Coaches, pitchers, and umpires: you guys all need to read this. I will make it very brief.

There has been a big rule change regarding the start of the pitch. Whereas previously, pitchers had to start with both feet on the rubber and do any kind of weight transfer with both of those feet in contact, now we are allowed to move off of the rubber.

Yay (sort of)!

Here’s why it’s really great: having that wider stance front to back allows us to create a little bit more momentum as long as we do it properly. This is also great because pitching rubbers are very often not regulation size, so it might feel like you have to pitch with both feet touching something the size of a chopstick in certain games. Finally, when there is inclement weather or a huge hole on the back of the rubber, we won’t feel like we are slipping or getting stuck when we go to push off.

Here’s where it is maybe not so great (read: confusing as hell). The rule is different for college than it is for high school and USSA.

In college, you have a start back rule. This means that the foot on your glove side can start behind the rubber. You will step up to the rubber with only one foot in contact and then get your sign, transfer your weight, and go.

In USSA and high school, you have a step back rule. This means that you will start with both feet in contact with the rubber (as was the case previously) and then you can step off the back of the rubber as you do your weight transfer.

So what about my juniors and seniors who have verbally committed or signed letters of intent? Do we learn one thing just to have to change to another in a few months or years?

Also, did I mention that this is a year when new rule books are NOT being printed? This means that a lot of umpires probably will not know what is legal and what is not. I have tons of respect for umpires, but most don’t know the difference between a crop hop and a leap, so I think they are going to have a little trouble keeping track of everything, especially if they sometimes umpire for USSA and umpire for college at other times.

So what’s a pitcher to do? As usual, my advice is going to be pretty individualized. Here are some different scenarios:

If you have never been called for a illegal pitch and are comfortable with both feet starting on the rubber, I would suggest keeping your start for the next year. I know that seems like a long time and you probably want to play around with it NOW, but I do think this rule change will cause some confusion. After the next rule book is printed, it will become more common knowledge, and then you can start trying it out.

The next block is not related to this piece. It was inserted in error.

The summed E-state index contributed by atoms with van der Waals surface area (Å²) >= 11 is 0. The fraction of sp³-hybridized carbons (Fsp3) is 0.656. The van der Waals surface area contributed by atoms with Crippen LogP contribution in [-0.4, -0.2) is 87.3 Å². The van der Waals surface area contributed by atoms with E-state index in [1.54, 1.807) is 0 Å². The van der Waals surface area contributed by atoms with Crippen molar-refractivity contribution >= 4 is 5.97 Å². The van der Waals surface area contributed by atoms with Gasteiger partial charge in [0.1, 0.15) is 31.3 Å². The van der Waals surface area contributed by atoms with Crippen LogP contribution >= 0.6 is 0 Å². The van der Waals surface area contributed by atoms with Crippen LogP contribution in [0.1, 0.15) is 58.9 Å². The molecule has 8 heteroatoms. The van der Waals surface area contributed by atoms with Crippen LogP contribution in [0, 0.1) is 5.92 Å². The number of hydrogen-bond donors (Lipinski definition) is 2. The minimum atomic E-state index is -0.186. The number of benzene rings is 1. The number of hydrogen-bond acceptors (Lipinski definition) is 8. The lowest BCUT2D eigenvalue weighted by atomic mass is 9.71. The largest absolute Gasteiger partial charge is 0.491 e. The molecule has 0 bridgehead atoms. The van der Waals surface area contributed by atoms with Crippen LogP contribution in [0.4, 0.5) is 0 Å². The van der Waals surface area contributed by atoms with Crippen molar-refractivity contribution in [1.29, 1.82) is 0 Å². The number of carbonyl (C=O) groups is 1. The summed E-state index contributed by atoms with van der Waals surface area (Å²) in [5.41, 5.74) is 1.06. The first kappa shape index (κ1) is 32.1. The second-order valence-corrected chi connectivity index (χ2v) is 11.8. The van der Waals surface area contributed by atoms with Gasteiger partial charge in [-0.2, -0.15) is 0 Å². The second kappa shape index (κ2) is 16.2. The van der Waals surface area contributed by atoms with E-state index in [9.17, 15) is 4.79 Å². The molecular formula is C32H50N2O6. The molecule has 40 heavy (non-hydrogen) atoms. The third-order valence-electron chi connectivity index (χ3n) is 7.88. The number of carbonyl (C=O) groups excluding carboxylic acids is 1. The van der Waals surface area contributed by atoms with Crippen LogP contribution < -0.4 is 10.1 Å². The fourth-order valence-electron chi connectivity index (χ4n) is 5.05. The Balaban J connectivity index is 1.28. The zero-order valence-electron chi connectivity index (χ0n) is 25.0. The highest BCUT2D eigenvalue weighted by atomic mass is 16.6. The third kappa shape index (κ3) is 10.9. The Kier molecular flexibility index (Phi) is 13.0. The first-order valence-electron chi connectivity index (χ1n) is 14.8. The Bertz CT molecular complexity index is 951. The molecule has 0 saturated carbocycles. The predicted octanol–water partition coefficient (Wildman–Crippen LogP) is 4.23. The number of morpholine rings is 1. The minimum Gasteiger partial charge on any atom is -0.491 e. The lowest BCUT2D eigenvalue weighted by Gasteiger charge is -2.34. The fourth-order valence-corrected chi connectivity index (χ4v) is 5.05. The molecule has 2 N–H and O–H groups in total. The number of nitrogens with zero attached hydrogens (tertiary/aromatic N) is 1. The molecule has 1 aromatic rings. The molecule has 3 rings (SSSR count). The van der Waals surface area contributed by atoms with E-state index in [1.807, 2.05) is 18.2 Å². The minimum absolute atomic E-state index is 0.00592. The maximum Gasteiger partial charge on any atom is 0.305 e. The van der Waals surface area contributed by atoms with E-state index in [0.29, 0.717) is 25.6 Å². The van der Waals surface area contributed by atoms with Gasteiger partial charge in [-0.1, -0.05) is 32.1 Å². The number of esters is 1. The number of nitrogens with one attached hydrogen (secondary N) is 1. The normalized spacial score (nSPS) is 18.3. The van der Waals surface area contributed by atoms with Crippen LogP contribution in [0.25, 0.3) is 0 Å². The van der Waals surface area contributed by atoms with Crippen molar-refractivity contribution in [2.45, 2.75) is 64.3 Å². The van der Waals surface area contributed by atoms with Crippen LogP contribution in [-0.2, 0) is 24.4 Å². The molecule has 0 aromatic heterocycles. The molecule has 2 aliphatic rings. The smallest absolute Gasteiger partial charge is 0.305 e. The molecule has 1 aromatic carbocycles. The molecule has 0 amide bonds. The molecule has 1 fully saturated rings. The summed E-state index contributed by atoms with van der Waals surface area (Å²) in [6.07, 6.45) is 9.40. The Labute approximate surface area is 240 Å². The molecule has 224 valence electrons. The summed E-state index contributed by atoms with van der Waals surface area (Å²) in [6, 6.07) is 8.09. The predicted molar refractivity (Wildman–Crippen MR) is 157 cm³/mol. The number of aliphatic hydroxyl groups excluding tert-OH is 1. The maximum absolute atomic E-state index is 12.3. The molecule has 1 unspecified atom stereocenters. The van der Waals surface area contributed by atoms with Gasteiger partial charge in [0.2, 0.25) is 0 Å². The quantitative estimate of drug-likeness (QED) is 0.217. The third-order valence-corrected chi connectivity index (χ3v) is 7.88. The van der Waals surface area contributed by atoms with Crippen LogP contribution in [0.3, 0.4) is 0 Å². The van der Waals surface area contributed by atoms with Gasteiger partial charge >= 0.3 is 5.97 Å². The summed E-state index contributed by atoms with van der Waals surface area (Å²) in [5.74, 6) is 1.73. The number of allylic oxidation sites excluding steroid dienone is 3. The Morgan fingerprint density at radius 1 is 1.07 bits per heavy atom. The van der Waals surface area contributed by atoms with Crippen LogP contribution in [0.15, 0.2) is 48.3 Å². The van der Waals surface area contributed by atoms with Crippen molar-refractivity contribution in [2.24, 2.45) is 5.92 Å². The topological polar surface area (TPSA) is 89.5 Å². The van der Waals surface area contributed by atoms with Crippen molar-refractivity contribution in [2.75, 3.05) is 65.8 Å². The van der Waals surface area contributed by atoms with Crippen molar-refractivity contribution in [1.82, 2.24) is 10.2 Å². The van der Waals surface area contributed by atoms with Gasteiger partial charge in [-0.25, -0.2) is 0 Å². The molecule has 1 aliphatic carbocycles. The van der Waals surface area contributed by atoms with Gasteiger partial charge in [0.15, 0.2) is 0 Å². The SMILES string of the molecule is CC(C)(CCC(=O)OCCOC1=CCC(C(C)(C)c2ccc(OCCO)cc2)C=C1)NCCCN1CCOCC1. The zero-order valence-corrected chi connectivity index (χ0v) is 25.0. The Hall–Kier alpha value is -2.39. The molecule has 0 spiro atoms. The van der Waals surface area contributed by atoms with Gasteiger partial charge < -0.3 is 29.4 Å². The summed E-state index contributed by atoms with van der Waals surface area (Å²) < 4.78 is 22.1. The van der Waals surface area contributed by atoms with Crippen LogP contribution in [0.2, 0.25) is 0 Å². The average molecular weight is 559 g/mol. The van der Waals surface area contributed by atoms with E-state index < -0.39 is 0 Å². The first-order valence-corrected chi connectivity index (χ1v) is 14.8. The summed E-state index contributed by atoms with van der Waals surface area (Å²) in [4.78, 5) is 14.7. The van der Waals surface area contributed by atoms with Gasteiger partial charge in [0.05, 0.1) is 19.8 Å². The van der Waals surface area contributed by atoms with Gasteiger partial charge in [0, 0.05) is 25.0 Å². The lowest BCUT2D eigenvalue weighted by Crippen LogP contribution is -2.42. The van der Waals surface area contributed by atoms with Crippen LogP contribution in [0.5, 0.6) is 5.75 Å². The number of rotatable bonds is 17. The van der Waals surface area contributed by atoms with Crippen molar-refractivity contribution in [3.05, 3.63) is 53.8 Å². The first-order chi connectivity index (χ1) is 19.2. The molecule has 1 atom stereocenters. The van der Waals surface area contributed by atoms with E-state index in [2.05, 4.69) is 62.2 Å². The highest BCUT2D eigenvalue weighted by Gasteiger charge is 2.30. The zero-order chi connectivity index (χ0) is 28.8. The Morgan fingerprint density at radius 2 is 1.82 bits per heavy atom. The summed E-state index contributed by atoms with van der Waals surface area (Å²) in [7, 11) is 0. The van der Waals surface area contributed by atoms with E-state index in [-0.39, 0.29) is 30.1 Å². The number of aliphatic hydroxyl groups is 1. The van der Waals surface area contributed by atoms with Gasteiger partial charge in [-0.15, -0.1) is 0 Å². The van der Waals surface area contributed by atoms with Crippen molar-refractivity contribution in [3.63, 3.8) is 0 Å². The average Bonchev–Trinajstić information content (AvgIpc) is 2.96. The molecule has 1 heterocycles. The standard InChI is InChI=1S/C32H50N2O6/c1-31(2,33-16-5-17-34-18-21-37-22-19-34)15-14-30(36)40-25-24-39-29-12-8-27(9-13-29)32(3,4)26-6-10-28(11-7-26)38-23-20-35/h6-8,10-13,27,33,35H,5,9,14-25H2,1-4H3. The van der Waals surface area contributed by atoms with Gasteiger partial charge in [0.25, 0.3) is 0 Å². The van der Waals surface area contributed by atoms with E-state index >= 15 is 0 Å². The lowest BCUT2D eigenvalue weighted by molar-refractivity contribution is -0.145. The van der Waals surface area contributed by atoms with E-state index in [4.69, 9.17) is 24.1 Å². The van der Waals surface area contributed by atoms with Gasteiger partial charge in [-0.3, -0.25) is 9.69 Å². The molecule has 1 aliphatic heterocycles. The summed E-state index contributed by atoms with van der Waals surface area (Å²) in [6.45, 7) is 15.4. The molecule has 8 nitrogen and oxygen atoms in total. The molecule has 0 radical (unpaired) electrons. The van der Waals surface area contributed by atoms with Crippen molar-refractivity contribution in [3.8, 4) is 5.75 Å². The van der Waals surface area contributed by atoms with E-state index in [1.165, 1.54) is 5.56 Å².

If you have been called for stepping off the rubber in the past and are in high school, but not yet verbally committed, try the step back. Be sure that your pitching coach is well-versed in the rule change so that you are taking your signs at an appropriate time and you still start with both feet in contact with the rubber.

If you are a high school and are already verbally committed or have signed your Letter of Intent, talk to your college coach and ask them when they would like you to start working on the start back.

If you are already in college, start working on the start back ASAP (as long as your head coach approves). Remember, this can be really helpful for your momentum when used properly, so get on it!

For girls, younger than high school, I would say you need to go on a case by case basis. If you mostly play USSA tournaments, you can try a step back. If you mostly play PGF tournaments, you can try a start back. For my younger girls, as much as I am eager to incorporate this, I am not going to be teaching it yet because I think it will confuse them if they sometimes play PGF and sometimes play USSA and then sometimes have umpires that don’t know the rule.

I hope that this is helpful! Share this information so that we are all on the same page with the new rule change.

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